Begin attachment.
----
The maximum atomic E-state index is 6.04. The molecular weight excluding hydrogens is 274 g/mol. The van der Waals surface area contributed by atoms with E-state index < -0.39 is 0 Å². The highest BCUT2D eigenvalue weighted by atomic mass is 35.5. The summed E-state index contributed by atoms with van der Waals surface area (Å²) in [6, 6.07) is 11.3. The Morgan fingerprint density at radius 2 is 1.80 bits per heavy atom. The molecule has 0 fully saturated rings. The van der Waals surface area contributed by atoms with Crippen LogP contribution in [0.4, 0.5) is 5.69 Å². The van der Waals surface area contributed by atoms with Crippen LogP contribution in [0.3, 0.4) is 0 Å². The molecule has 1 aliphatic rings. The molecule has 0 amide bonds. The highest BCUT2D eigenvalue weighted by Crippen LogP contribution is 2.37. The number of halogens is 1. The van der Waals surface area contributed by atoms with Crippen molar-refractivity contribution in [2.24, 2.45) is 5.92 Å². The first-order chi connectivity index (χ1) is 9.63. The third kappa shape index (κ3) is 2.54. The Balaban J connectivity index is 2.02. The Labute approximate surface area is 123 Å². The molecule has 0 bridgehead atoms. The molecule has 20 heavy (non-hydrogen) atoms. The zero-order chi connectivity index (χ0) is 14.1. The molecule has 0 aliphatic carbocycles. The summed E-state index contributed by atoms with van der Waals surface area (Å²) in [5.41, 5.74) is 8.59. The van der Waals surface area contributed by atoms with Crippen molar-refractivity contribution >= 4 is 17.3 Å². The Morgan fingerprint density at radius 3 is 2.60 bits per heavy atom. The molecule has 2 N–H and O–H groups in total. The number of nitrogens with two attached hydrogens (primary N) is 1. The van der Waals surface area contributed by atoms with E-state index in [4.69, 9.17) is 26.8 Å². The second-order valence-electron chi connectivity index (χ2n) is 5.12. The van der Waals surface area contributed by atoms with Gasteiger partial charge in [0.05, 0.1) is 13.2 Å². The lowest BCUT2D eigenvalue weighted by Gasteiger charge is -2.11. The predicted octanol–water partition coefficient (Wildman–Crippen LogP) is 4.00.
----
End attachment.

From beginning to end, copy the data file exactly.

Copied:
The maximum atomic E-state index is 6.04. The molecular weight excluding hydrogens is 274 g/mol. The van der Waals surface area contributed by atoms with E-state index < -0.39 is 0 Å². The highest BCUT2D eigenvalue weighted by atomic mass is 35.5. The summed E-state index contributed by atoms with van der Waals surface area (Å²) in [6, 6.07) is 11.3. The Morgan fingerprint density at radius 2 is 1.80 bits per heavy atom. The molecule has 0 fully saturated rings. The van der Waals surface area contributed by atoms with Crippen LogP contribution in [0.4, 0.5) is 5.69 Å². The van der Waals surface area contributed by atoms with Crippen LogP contribution in [0.3, 0.4) is 0 Å². The molecule has 1 aliphatic rings. The molecule has 0 amide bonds. The highest BCUT2D eigenvalue weighted by Crippen LogP contribution is 2.37. The number of halogens is 1. The van der Waals surface area contributed by atoms with Crippen molar-refractivity contribution in [2.24, 2.45) is 5.92 Å². The first-order chi connectivity index (χ1) is 9.63. The third kappa shape index (κ3) is 2.54. The Balaban J connectivity index is 2.02. The Labute approximate surface area is 123 Å². The molecule has 0 bridgehead atoms. The molecule has 20 heavy (non-hydrogen) atoms. The zero-order chi connectivity index (χ0) is 14.1. The molecule has 0 aliphatic carbocycles. The summed E-state index contributed by atoms with van der Waals surface area (Å²) in [5.41, 5.74) is 8.59. The van der Waals surface area contributed by atoms with Crippen molar-refractivity contribution >= 4 is 17.3 Å². The Morgan fingerprint density at radius 3 is 2.60 bits per heavy atom. The molecule has 2 N–H and O–H groups in total. The number of nitrogens with two attached hydrogens (primary N) is 1. The van der Waals surface area contributed by atoms with E-state index in [4.69, 9.17) is 26.8 Å². The second-order valence-electron chi connectivity index (χ2n) is 5.12. The van der Waals surface area contributed by atoms with Gasteiger partial charge in [0.05, 0.1) is 13.2 Å². The lowest BCUT2D eigenvalue weighted by Gasteiger charge is -2.11. The predicted octanol–water partition coefficient (Wildman–Crippen LogP) is 4.00.